New health care measures go into effect this week that will have profound implications for all Americans and on the U.S. health care system. But Republicans are still fighting for the repeal of the bill that has become one of the biggest and most controversial health care laws in history.
But a full repeal isn't completely out of the question. The Medicare Catastrophic Coverage Act, which would have been the biggest expansion of Medicare since the 1960's, was repealed in 1989, just one year after it passed.
A full repeal would require a bill to pass in both the House and the Senate, and would need a majority in both Houses. Even if Democrats lost majority control, they still would be able to filibuster it. And even if the repeal bill were to pass both Houses, it could most likely be vetoed by President Obama. A presidential veto can only be overturned by a two-third majority in both the House and Senate.
A more plausible option that Republicans are considering is rejecting funds for various parts of the health care bill and striking down some measures specifically, such as the mandate that would require all Americans to have health insurance. But, again, that would require that Republicans have full control of Congress.
Even though 35 House Democrats did not vote for the health care bill, only one -- Rep. Gene Taylor, D-Miss. -- supports repeal.
Republicans themselves admit that repealing the entire bill is virtually next to impossible.
"I would like to repeal it and replace it," Senate Minority Leader Mitch McConnell, R-Ky., said recently. "What can we do? We can make narrow, targeted efforts to go after the cost problems. Without the president, we can't repeal it. But we can go after portions of it aggressively."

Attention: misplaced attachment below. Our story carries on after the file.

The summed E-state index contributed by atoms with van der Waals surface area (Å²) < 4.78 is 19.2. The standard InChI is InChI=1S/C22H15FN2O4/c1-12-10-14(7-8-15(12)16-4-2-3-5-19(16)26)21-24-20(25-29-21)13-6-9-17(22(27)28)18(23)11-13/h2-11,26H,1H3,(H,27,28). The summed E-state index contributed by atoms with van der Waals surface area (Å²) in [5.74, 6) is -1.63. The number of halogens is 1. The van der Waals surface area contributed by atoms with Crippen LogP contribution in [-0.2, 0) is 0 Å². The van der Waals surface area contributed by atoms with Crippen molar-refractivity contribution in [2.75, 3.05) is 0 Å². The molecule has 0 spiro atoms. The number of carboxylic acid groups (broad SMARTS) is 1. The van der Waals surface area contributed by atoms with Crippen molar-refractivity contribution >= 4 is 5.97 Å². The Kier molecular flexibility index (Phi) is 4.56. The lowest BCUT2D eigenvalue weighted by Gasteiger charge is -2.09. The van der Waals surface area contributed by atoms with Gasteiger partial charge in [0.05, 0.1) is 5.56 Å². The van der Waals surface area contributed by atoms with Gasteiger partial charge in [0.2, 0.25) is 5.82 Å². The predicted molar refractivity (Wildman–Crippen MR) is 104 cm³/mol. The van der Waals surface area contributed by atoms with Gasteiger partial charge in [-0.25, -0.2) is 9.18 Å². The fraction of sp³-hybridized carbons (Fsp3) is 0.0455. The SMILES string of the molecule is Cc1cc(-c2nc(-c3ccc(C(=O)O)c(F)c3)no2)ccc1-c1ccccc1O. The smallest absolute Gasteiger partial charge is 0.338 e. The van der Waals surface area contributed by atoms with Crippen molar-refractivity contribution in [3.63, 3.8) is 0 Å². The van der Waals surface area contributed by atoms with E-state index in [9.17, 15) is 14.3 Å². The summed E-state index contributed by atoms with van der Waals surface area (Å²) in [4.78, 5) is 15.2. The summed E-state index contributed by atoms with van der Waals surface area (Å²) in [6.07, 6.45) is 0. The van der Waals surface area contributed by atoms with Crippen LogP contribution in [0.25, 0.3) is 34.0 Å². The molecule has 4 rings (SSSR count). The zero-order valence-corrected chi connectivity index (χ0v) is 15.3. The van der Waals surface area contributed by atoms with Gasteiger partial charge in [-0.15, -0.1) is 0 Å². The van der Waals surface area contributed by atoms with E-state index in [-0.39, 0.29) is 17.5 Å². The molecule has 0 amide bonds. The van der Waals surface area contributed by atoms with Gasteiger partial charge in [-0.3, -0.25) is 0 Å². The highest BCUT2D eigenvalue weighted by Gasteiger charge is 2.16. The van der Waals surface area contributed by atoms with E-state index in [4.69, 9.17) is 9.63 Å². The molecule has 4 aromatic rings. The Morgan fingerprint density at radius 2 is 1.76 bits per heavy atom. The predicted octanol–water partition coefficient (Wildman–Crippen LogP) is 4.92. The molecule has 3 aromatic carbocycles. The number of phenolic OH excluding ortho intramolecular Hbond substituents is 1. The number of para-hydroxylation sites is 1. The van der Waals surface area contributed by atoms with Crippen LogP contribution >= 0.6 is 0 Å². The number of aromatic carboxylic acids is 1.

Even House Minority Leader John Boehner, R-Ohio, an outspoken proponent of repeal, refused to use the word when posed the question at a press conference last week.
"I am committed to doing everything that I can do and our team can do to prevent 'Obamacare' from being implemented," Boehner said. "I believe that this bill will ruin the best health care system in the world, and I believe that it will bankrupt our country. And when I say everything, I mean everything."
Republican leaders say they don't expect to make an impact overnight, and insist that this is a long-term strategy. By chipping away at the bill piecemeal, they can reduce its overall effectiveness and make it so weak that it essentially doesn't work.
"Eventually, you have something that looks like Swiss cheese and will, frankly, be about as sturdy as Swiss cheese," Rep. Bill Cassidy, R-La., a practicing physician and assistant whip for the Republican Conference, told ABC News. "And then that will be the point where you replace it with something that achieves the goals of controlling cost, expanding access to quality health care but also reflects the value of the American people."